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Facebook to remove false claims, conspiracy theories about COVID-19 vaccines

Facebook said, "Given the recent news that COVID-19 vaccines will soon be rolling out around the world, over the coming weeks we will start removing false claims about these vaccines that have been debunked by public health experts on Facebook and Instagram"

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Facebook has said that it will start removing misinformation about COVID-19 vaccines from its platform. The social media giant will now remove any pictures or posts about coronavirus vaccines that have been refuted by public health experts on both Facebook and Instagram.

Facebook, in a blog, said, "Given the recent news that COVID-19 vaccines will soon be rolling out around the world, over the coming weeks we will start removing false claims about these vaccines that have been debunked by public health experts on Facebook and Instagram."

Facebook's move comes after a series of measures taken by the tech firm to remove problematic content that it had previously been hesitant to take down. Additionally, the company's stance to delete false claims came after major pharmaceutical firms like Pfizer and AstraZeneca filed for emergency use authorisations for their COVID-19 vaccines and after the UK became the first country to approve one of the frontrunners.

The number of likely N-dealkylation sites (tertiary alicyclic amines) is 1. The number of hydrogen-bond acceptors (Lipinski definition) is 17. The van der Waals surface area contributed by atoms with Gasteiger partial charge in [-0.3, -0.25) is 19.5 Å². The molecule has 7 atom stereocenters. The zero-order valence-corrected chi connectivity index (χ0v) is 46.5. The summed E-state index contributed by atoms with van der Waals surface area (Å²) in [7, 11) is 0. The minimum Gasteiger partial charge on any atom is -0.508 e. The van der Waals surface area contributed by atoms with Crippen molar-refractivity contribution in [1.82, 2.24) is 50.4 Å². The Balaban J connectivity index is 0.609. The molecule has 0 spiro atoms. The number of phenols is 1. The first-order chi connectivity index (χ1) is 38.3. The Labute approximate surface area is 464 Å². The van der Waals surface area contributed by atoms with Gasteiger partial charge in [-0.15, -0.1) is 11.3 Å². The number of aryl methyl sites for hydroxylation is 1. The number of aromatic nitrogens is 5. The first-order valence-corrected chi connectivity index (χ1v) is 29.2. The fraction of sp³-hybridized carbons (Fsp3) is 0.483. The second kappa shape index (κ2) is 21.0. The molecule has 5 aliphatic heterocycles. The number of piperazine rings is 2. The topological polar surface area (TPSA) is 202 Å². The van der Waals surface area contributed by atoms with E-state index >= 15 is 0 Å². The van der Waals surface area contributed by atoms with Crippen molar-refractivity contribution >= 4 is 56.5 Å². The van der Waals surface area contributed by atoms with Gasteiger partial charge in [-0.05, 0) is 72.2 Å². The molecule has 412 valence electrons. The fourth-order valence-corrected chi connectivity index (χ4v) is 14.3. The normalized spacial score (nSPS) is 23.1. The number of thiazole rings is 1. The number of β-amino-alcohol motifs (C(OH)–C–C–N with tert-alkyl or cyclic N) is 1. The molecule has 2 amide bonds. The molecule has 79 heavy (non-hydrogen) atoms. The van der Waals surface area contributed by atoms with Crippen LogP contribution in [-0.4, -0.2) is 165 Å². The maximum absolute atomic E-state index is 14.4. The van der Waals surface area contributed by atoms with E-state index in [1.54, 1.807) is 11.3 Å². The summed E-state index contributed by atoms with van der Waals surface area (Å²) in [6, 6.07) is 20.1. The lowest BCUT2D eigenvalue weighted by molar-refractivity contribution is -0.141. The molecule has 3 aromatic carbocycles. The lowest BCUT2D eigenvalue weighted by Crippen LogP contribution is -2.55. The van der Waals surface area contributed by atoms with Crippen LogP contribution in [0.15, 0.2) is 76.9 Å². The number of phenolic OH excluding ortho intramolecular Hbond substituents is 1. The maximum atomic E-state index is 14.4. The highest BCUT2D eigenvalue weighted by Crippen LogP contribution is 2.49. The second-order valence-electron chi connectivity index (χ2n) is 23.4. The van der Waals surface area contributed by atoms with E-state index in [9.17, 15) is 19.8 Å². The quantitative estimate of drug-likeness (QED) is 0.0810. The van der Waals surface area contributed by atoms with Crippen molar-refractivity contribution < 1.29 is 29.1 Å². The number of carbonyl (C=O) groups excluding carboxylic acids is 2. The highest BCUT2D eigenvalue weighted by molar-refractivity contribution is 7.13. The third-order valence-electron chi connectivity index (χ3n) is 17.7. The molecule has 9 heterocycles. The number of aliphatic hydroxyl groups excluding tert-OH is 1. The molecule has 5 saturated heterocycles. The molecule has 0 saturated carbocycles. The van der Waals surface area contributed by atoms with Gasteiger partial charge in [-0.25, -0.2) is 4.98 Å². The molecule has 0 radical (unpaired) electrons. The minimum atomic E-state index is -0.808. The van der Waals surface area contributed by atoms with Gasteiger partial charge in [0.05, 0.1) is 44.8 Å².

"This could include false claims about the safety, efficacy, ingredients or side effects of the vaccines. For example, we will remove false claims that COVID-19 vaccines contain microchips, or anything else that isn't on the official vaccine ingredient list," Facebook added.

Facebook has been following the policy to remove false claims about coronavirus that could lead to "imminent physical harm," such as posts promoting false cures and fake conspiracy theories linking the virus to 5G. The company, as a result of this policy, removed 12 million posts between March and October. The company, so far, had only removed posts containing misinformation about vaccines in Pakistan and Samoa.

The social media platform added, "We will also remove conspiracy theories about COVID-19 vaccines that we know today are false: like specific populations are being used without their consent to test the vaccine's safety."

Facebook CEO Mark Zuckerberg, On Monday, said the social media giant would show its users "authoritative information about the vaccines," without explaining how it plans to distribute this information.

Tackling misinformation about the COVID-19 vaccines would prove difficult for social media platforms as governments globally look to start immunising people against the disease.

Even Google's video-sharing service YouTube and Chinese social media app TikTok have said that they will remove false claims about such vaccines. Twitter, however, says it's still working through its plans.

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